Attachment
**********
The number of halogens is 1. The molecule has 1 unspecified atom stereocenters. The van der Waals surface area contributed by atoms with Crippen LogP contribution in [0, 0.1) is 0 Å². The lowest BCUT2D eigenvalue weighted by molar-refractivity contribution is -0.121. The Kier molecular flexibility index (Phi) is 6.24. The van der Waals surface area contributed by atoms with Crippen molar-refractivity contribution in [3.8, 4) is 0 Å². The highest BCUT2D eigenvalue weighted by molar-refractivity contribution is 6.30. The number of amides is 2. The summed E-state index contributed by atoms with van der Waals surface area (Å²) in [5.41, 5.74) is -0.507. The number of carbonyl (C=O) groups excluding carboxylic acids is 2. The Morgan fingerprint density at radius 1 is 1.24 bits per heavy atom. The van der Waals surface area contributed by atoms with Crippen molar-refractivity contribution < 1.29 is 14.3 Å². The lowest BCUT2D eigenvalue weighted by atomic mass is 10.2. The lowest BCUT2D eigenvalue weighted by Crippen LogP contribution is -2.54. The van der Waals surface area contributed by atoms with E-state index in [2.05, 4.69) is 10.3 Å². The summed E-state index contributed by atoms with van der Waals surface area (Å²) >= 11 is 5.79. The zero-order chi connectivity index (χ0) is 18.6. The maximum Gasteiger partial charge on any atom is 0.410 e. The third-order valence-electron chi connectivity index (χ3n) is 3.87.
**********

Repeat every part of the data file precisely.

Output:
The number of halogens is 1. The molecule has 1 unspecified atom stereocenters. The van der Waals surface area contributed by atoms with Crippen LogP contribution in [0, 0.1) is 0 Å². The lowest BCUT2D eigenvalue weighted by molar-refractivity contribution is -0.121. The Kier molecular flexibility index (Phi) is 6.24. The van der Waals surface area contributed by atoms with Crippen molar-refractivity contribution in [3.8, 4) is 0 Å². The highest BCUT2D eigenvalue weighted by molar-refractivity contribution is 6.30. The number of amides is 2. The summed E-state index contributed by atoms with van der Waals surface area (Å²) in [5.41, 5.74) is -0.507. The number of carbonyl (C=O) groups excluding carboxylic acids is 2. The Morgan fingerprint density at radius 1 is 1.24 bits per heavy atom. The van der Waals surface area contributed by atoms with Crippen molar-refractivity contribution < 1.29 is 14.3 Å². The lowest BCUT2D eigenvalue weighted by atomic mass is 10.2. The lowest BCUT2D eigenvalue weighted by Crippen LogP contribution is -2.54. The van der Waals surface area contributed by atoms with E-state index in [2.05, 4.69) is 10.3 Å². The summed E-state index contributed by atoms with van der Waals surface area (Å²) >= 11 is 5.79. The zero-order chi connectivity index (χ0) is 18.6. The maximum Gasteiger partial charge on any atom is 0.410 e. The third-order valence-electron chi connectivity index (χ3n) is 3.87.